What was the driving purpose or motivation behind the report?
The World Bank regularly publishes core economic reports on key policy themes in Turkey. After recovering from the 2001 crisis and the uninterrupted growth episode through 2007, widening external deficits has led to increased concerns about sustainability of growth, especially post-2008 global crisis. The authorities have important targets for 2023, the 100th anniversary of the foundation of the Republic. Becoming one of the 10 large economies in the world and achieving $25,000 per capita income (from about $10,000) are the overarching objectives. In this context, the authorities also envisage a significant role for exports on the way to becoming a "high-income" country. Exports are expected to rise to $500 billion by 2023, coupled with a significant increase in the global market share of Turkish exports. This report aims at informing the government's policies towards these objectives. It analyzes Turkey's export competitiveness and provides policy options to enhance competitiveness and increase the contribution of exports to growth. It may also be worth noting that this report complements the previous Country Economic Memorandum from March 2012 on the role of domestic savings in sustaining growth.
Historically, what has driven Turkey's economy, and where has export strength factored in over the years?
The high growth period of 2002-2008 was very much an outcome of the strong reforms in the post 2001-crisis in both the public sector and the financial sector, a strong fiscal consolidation, helped by robust global economic environment. Exports also performed well during the last decade; they grew 15 percent a year on average in dollar terms, more than six percentage points above the average global growth of exports, and as much as the pace of expansion in Brazil, Russia, and India. Turkey diversified both its export markets and its export product mix. At the same time, its global market share also rose substantially while the quality of exports improved. In 2002, a majority of exports (64 percent) was concentrated in products that were sold at a unit price in the bottom third of the price distribution in the same destination market. By 2010, the majority of products (55 percent) were sold at the middle or high end of the quality range. Export quality has improved remarkably in those sectors where quality standards matter most, such as machinery. However, challenges remain in reaching the 2023 goals.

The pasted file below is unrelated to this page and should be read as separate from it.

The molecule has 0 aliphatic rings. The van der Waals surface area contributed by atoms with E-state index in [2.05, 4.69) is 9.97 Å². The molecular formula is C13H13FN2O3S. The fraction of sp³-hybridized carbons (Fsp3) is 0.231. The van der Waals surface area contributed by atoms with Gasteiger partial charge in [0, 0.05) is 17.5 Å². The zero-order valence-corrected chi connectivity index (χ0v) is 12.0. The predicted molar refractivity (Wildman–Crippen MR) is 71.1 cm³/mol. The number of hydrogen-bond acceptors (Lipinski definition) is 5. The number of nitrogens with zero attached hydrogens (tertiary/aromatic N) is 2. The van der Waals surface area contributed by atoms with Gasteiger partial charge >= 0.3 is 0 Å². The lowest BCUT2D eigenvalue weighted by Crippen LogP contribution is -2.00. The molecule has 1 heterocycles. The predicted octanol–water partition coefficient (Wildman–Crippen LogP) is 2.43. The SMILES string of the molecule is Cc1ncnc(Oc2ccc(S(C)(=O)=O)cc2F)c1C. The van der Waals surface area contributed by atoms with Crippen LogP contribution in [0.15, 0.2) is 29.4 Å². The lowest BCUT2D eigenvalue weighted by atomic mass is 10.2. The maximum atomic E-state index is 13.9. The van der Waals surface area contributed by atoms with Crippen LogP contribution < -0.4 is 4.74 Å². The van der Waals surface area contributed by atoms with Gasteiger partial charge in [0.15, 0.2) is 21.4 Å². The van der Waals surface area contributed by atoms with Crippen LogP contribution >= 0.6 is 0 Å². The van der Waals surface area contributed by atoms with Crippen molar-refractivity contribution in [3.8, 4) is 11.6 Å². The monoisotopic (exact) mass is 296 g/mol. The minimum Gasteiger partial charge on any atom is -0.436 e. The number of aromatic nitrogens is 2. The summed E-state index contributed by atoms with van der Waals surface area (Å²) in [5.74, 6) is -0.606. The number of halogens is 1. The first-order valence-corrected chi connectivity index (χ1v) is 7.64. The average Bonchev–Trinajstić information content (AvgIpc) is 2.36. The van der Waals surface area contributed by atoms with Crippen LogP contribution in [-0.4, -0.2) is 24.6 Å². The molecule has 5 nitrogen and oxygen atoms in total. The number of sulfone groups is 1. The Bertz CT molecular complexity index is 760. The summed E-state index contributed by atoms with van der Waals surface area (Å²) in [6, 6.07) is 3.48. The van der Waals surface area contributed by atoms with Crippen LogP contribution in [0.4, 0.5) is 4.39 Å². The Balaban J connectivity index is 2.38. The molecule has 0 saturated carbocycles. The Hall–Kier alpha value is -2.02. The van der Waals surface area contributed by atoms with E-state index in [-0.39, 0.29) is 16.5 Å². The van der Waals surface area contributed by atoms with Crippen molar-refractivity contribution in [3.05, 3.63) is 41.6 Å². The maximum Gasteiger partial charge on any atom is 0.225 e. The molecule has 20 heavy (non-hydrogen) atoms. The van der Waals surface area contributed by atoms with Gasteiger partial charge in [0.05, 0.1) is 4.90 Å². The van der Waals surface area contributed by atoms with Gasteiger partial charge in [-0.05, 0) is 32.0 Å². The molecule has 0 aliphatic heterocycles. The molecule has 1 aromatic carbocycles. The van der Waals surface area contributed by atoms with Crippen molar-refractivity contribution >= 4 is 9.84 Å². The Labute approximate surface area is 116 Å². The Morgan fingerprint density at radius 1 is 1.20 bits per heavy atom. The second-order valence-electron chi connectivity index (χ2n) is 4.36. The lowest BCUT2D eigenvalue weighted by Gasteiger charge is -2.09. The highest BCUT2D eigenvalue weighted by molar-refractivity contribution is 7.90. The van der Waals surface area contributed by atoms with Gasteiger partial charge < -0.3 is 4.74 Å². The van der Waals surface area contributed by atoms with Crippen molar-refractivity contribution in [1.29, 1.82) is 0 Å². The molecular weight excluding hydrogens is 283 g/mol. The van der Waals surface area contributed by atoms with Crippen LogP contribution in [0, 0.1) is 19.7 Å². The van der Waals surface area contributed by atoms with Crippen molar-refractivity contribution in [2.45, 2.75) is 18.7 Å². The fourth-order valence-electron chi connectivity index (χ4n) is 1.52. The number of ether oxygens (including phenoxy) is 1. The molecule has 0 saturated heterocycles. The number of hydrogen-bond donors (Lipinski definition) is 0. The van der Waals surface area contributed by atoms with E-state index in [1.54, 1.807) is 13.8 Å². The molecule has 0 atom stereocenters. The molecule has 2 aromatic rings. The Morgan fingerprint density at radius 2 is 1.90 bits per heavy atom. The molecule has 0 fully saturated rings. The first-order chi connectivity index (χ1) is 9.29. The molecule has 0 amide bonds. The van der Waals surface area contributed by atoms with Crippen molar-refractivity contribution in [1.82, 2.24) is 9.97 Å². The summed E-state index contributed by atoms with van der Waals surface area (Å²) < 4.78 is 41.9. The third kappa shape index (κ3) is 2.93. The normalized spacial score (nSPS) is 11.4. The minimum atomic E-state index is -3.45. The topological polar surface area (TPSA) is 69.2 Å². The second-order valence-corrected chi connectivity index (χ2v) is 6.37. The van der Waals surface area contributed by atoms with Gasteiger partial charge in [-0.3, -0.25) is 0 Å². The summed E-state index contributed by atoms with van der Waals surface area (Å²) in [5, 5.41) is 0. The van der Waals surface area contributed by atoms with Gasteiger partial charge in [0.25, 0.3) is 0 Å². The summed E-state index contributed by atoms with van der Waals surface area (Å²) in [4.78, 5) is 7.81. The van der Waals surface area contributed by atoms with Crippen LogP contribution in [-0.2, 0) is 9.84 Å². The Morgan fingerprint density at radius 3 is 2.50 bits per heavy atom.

You say that Turkey's export performance has strengthened, yet there are "plenty of challenges." What are these challenges, and why?
Despite favorable export performance over the last decade, exports have not been a main driver of growth, and Turkey specializes in mid-tech sectors (such as automobiles and auto-parts), which have experienced relatively slow growth in global demand.
For "trading up to high-income" Turkey will need to move up the global value chains. The way forward for Turkey is to upgrade its exports by implementing micro reforms that focus on enhancing productivity. Upgrading the existing export basket is unlikely to benefit from policies that "pick winners" among products and sectors. Instead, addressing the factors that limit productivity growth will be important to avoid the middle income trap.
What can be done to address these challenges?
The main policy recommendations can be grouped as follows: (i) link the country further with international markets, including by helping bring larger inflows of foreign direct investments (FDI), particularly into the manufacturing sector; (ii) promote innovation through steps such as by encouraging a large role for private companies in research and development (R&D); (iii) upgrade the skills of the existing work force and new entrants; and (iv) improve access to finance, particularly long-term, with a view to unlocking the potential of the dynamic SME sector. Finally, if the right cross-cutting policies are in place, export promotion and further trade integration (for example, in services trade) may play a complementary role.
What were the most surprising findings of the report?
There were two possibly surprising findings of the report. One is the argument that underscores the limits of "market diversification". While diversifying its export destinations away from EU and towards MENA has clearly helped Turkey, particularly at the peak of the Euro-crisis, the report argues that the importance of the large and sophisticated EU market remains very clear and distinct. Furthermore, the report finds that there has not been a "switch" of firms from EU markets to MENA, but rather, an expansion of the activities of firms that were already present in these markets. The second surprising finding was the role of imports in export competitiveness. The analysis suggests high quality imported inputs are a determinant of high quality exports. This latter finding suggests a potentially negative impact of import restrictions on export competitiveness, although this is largely mitigated by the inward processing regime under which key inputs imported for production of exported goods are exempt from trade remedies.